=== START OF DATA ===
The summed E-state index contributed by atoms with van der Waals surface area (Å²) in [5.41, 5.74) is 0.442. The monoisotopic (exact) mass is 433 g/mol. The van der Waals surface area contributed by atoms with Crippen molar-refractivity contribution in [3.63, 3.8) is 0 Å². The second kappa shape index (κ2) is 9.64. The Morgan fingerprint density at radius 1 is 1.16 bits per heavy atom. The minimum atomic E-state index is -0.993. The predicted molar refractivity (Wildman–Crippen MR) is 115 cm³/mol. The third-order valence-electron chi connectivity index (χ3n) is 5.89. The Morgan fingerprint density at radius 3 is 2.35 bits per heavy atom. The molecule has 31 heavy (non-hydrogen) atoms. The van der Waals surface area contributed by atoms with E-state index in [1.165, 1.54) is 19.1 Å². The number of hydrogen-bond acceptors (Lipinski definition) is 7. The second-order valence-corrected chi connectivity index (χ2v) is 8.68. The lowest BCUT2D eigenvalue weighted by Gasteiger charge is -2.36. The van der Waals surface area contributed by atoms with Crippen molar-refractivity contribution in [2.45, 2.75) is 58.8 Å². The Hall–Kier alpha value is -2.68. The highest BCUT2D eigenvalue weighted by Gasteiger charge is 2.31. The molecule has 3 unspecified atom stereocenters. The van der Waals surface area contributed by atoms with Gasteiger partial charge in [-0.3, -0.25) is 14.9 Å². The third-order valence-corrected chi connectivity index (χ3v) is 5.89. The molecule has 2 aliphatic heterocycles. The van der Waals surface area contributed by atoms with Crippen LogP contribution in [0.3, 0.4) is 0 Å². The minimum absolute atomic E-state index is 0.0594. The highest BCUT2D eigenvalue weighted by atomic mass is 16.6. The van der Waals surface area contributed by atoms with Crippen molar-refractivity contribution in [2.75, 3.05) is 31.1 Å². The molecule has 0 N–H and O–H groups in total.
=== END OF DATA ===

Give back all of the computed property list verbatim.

The summed E-state index contributed by atoms with van der Waals surface area (Å²) in [5.41, 5.74) is 0.442. The monoisotopic (exact) mass is 433 g/mol. The van der Waals surface area contributed by atoms with Crippen molar-refractivity contribution in [3.63, 3.8) is 0 Å². The second kappa shape index (κ2) is 9.64. The Morgan fingerprint density at radius 1 is 1.16 bits per heavy atom. The minimum atomic E-state index is -0.993. The predicted molar refractivity (Wildman–Crippen MR) is 115 cm³/mol. The third-order valence-electron chi connectivity index (χ3n) is 5.89. The Morgan fingerprint density at radius 3 is 2.35 bits per heavy atom. The molecule has 31 heavy (non-hydrogen) atoms. The van der Waals surface area contributed by atoms with E-state index in [1.165, 1.54) is 19.1 Å². The number of hydrogen-bond acceptors (Lipinski definition) is 7. The second-order valence-corrected chi connectivity index (χ2v) is 8.68. The lowest BCUT2D eigenvalue weighted by Gasteiger charge is -2.36. The van der Waals surface area contributed by atoms with Crippen molar-refractivity contribution in [2.45, 2.75) is 58.8 Å². The Hall–Kier alpha value is -2.68. The highest BCUT2D eigenvalue weighted by Gasteiger charge is 2.31. The molecule has 3 unspecified atom stereocenters. The van der Waals surface area contributed by atoms with Gasteiger partial charge in [-0.3, -0.25) is 14.9 Å². The third-order valence-corrected chi connectivity index (χ3v) is 5.89. The molecule has 2 aliphatic heterocycles. The van der Waals surface area contributed by atoms with Crippen LogP contribution in [0.3, 0.4) is 0 Å². The minimum absolute atomic E-state index is 0.0594. The highest BCUT2D eigenvalue weighted by atomic mass is 16.6. The van der Waals surface area contributed by atoms with Crippen molar-refractivity contribution in [2.75, 3.05) is 31.1 Å². The molecule has 0 N–H and O–H groups in total.